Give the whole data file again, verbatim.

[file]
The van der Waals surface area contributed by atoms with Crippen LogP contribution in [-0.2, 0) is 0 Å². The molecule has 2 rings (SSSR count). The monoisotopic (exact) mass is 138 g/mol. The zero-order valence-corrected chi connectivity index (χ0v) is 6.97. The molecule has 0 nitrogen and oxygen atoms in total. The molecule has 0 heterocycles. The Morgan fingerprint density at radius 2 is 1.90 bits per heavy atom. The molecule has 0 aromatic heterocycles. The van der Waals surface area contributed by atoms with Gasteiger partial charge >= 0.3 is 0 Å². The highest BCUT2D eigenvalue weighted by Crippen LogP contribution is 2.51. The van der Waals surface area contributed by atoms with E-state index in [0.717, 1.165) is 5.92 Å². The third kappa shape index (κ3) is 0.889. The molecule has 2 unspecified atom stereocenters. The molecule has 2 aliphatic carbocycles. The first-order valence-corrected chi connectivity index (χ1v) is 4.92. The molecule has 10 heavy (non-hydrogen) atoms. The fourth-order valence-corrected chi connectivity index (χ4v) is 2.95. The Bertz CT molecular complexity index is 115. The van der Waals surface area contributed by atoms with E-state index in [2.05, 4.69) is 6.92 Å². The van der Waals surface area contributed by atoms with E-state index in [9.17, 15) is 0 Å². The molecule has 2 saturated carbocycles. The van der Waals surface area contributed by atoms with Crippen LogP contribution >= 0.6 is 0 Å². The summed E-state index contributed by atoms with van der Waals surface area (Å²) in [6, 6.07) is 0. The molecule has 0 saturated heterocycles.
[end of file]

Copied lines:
The van der Waals surface area contributed by atoms with Crippen LogP contribution in [-0.2, 0) is 0 Å². The molecule has 2 rings (SSSR count). The monoisotopic (exact) mass is 138 g/mol. The zero-order valence-corrected chi connectivity index (χ0v) is 6.97. The molecule has 0 nitrogen and oxygen atoms in total. The molecule has 0 heterocycles. The Morgan fingerprint density at radius 2 is 1.90 bits per heavy atom. The molecule has 0 aromatic heterocycles. The van der Waals surface area contributed by atoms with Gasteiger partial charge >= 0.3 is 0 Å². The highest BCUT2D eigenvalue weighted by Crippen LogP contribution is 2.51. The van der Waals surface area contributed by atoms with E-state index in [0.717, 1.165) is 5.92 Å². The third kappa shape index (κ3) is 0.889. The molecule has 2 unspecified atom stereocenters. The molecule has 2 aliphatic carbocycles. The first-order valence-corrected chi connectivity index (χ1v) is 4.92. The molecule has 10 heavy (non-hydrogen) atoms. The fourth-order valence-corrected chi connectivity index (χ4v) is 2.95. The Bertz CT molecular complexity index is 115. The van der Waals surface area contributed by atoms with E-state index in [2.05, 4.69) is 6.92 Å². The van der Waals surface area contributed by atoms with E-state index in [9.17, 15) is 0 Å². The molecule has 2 saturated carbocycles. The van der Waals surface area contributed by atoms with Crippen LogP contribution >= 0.6 is 0 Å². The summed E-state index contributed by atoms with van der Waals surface area (Å²) in [6, 6.07) is 0. The molecule has 0 saturated heterocycles.